I would offer that "I" never equals "I" either, because we as humans are always changing. We are never exactly the same person from minute to minute, and that change appears to accelerate when we enter the playground of Phase 2 in Busting Loose.
    In linguistic terms, our shape-shifting selves are striving to be verbs and not nouns.
    Instead of saying "I am a writer," to be more accurate and dynamic, I might say "I write," or  "I make symbolic marks in certain patterns that some people take the time to decipher." Instead of saying "I'm a filmmaker," I'd say  "I arrange sound and images and create packets of digital information to be viewed by others."  Instead of saying "I'm an entrepreneur," I might say "I create ways to make money flow."
    Granted, some people would think writer, filmmaker and entrepreneur are pretty sexy nouns, and I've taken great pride over the years in being able to hand the words out like dollar bills or stick them on business cards. But do they tell who I really am, in the hologram or as an infinite being? They're all an illusion, just like the other terms I might use for myself, like unemployed bum or spiritual surfer.
    The difference is that each noun comes with its own baggage. Each verb comes with a possibility. In quantum physics, nouns are the collapsed wave form. Verbs are the zero field itself.
    To integrate the metaphors, nouns tend to dam the river of life, while verbs tend to move it along.
    "I write" means I do that thing when I am moved to do so, and implies I can do other things like make homemade sauerkraut. "I am a writer" crystallizes whatever image and expectations of being a writer that you or I might have. That expectation might incidentally include actual writing, but most days may be just about wearing a tweed jacket, thinking great thoughts and smoking a pipe in my library while I stare at the books on the shelves hoping to release my writer's block.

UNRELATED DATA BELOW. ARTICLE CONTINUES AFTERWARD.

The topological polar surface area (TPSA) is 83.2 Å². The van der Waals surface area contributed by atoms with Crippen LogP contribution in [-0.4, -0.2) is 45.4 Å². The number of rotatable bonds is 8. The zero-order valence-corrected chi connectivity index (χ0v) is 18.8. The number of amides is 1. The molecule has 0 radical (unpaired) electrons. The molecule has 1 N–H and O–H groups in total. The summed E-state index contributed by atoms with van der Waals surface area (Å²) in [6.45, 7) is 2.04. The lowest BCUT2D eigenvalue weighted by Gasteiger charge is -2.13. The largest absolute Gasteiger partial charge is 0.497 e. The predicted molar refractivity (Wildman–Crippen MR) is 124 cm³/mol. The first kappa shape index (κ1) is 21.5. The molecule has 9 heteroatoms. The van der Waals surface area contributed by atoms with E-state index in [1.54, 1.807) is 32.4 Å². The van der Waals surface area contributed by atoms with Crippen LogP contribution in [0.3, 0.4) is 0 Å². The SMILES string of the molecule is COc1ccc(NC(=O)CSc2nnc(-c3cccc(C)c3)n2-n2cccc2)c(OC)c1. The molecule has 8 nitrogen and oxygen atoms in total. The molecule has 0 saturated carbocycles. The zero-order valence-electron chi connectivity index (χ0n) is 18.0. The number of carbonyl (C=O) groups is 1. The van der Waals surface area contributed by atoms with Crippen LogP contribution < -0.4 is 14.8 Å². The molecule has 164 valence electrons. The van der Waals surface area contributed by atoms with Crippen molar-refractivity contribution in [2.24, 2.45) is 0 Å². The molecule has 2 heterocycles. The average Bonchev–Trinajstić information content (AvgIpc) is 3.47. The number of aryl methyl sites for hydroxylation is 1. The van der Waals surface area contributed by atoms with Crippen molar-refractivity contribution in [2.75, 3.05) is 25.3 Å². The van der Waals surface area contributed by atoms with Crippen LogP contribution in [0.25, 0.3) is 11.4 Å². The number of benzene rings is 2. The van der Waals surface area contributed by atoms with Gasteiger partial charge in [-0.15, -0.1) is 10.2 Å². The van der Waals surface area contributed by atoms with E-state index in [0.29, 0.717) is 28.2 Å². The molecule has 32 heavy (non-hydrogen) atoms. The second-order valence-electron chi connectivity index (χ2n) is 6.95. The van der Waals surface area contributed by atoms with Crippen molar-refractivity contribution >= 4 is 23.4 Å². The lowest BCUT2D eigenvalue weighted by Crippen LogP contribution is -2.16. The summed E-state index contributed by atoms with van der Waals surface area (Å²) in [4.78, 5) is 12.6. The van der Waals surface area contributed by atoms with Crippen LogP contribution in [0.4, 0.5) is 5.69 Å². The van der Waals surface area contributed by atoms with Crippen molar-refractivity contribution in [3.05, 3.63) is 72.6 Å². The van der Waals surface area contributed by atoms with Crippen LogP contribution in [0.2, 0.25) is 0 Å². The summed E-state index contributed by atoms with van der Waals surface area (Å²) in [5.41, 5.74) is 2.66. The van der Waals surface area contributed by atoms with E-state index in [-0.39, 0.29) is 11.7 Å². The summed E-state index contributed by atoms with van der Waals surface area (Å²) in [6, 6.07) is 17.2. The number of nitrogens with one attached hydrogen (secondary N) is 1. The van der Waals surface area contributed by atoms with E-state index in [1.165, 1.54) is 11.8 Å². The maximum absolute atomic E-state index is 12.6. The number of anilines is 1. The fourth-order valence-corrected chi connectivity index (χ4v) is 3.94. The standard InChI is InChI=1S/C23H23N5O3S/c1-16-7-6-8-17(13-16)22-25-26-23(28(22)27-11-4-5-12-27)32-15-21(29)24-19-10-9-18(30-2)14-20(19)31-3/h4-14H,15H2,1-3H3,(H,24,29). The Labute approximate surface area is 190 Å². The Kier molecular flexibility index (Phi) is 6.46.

All the energy I put into being a writer that does not include the actual writing, is time taken away from the possibility of growing rutabagas, climbing Mt. Everest or playing with a puppy.
    I know a minor filmmaker with a famous name, which I won't mention here. But you've heard of the family.
    The kindest thing I can say about this person is that as a filmmaker, he's a great chef. But I've actually felt pity for him/me. Not only is he a noun-y filmmaker, he's got the extra added weight of the family name attached. What might have initially seemed like a crown is probably more like a ball and chain.
    I watched this person spend a lot of time creating an image of being a renegade filmmaker, dressing like an extra from "Easy Rider" and bossing people around as if his world was a real movie set, as if this type of behavior confirmed he was a filmmaker.
    This, instead of actually making films.
    He obviously feels compelled to follow in the footsteps of his family heritage and he occasionally has made a film, but as I said, his future is in cuisine. Maybe chef just doesn't sound as sexy as filmmaker.
    I understand that this is his life path and there's nothing wrong with it. I do hope he gets to open his own restaurant some day. But he is an interesting reflection to me about how we get caught up in meaningless roles.     
    I relate this all with a great deal more compassion now than I felt then because I see all my nouns being sucked into the black hole of meaninglessness as Phase 2 continues and I come face to face with all my discomfort and illusions. At this moment in time, what do the terms filmmaker, father, writer, lover, journalist, radio host, brother, son, SOB, TV producer, sports junkie, ex-husband really have to do with anything?
    Not much, as far as I can tell. They were simply nouns that I placed my power in for a time. I'm reclaiming my power from them -- even as I battle the tyranny of adjectives. But don't get me start on the judgment of adjectives.
    Living the "verb life" means living free, living reactively, living without the burden of expectation and letting others do the same thing. I'm liking the fact that I'm learning I'm not who I thought I was all this time.